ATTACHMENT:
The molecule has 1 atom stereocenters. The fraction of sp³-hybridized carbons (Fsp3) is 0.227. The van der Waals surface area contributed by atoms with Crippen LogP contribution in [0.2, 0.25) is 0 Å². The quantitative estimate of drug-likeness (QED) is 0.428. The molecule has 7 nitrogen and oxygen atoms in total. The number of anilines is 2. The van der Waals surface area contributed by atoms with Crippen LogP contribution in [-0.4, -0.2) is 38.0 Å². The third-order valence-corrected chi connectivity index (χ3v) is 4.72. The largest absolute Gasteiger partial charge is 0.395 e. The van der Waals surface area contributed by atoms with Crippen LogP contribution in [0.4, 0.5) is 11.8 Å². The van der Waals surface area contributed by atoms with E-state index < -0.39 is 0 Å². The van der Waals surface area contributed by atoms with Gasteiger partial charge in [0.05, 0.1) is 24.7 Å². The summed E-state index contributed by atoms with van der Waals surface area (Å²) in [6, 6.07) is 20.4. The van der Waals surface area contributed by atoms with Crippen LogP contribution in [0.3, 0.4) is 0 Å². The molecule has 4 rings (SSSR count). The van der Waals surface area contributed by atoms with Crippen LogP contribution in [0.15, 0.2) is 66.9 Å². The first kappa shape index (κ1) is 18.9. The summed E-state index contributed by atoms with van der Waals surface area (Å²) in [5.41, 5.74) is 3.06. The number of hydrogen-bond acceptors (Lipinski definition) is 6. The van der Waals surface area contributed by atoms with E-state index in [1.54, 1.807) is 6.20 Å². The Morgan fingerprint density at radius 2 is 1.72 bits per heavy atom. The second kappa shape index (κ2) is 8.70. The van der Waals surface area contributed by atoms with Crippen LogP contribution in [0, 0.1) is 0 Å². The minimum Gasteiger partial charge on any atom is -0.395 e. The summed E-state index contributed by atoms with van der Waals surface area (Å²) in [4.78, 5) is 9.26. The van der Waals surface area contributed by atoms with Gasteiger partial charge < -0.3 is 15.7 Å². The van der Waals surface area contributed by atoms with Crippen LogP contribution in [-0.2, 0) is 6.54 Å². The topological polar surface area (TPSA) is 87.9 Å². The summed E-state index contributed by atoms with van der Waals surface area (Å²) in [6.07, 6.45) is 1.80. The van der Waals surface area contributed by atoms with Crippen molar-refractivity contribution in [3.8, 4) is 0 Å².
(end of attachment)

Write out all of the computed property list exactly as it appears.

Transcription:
The molecule has 1 atom stereocenters. The fraction of sp³-hybridized carbons (Fsp3) is 0.227. The van der Waals surface area contributed by atoms with Crippen LogP contribution in [0.2, 0.25) is 0 Å². The quantitative estimate of drug-likeness (QED) is 0.428. The molecule has 7 nitrogen and oxygen atoms in total. The number of anilines is 2. The van der Waals surface area contributed by atoms with Crippen LogP contribution in [-0.4, -0.2) is 38.0 Å². The third-order valence-corrected chi connectivity index (χ3v) is 4.72. The largest absolute Gasteiger partial charge is 0.395 e. The van der Waals surface area contributed by atoms with Crippen LogP contribution in [0.4, 0.5) is 11.8 Å². The van der Waals surface area contributed by atoms with E-state index < -0.39 is 0 Å². The van der Waals surface area contributed by atoms with Gasteiger partial charge in [0.05, 0.1) is 24.7 Å². The summed E-state index contributed by atoms with van der Waals surface area (Å²) in [6, 6.07) is 20.4. The van der Waals surface area contributed by atoms with Crippen LogP contribution in [0.3, 0.4) is 0 Å². The molecule has 4 rings (SSSR count). The van der Waals surface area contributed by atoms with Crippen LogP contribution in [0.15, 0.2) is 66.9 Å². The first kappa shape index (κ1) is 18.9. The summed E-state index contributed by atoms with van der Waals surface area (Å²) in [5.41, 5.74) is 3.06. The number of hydrogen-bond acceptors (Lipinski definition) is 6. The van der Waals surface area contributed by atoms with E-state index in [1.54, 1.807) is 6.20 Å². The Morgan fingerprint density at radius 2 is 1.72 bits per heavy atom. The second kappa shape index (κ2) is 8.70. The van der Waals surface area contributed by atoms with Crippen LogP contribution in [0, 0.1) is 0 Å². The minimum Gasteiger partial charge on any atom is -0.395 e. The summed E-state index contributed by atoms with van der Waals surface area (Å²) in [4.78, 5) is 9.26. The van der Waals surface area contributed by atoms with Gasteiger partial charge < -0.3 is 15.7 Å². The van der Waals surface area contributed by atoms with Crippen LogP contribution in [-0.2, 0) is 6.54 Å². The topological polar surface area (TPSA) is 87.9 Å². The summed E-state index contributed by atoms with van der Waals surface area (Å²) in [6.07, 6.45) is 1.80. The van der Waals surface area contributed by atoms with Crippen molar-refractivity contribution in [3.8, 4) is 0 Å².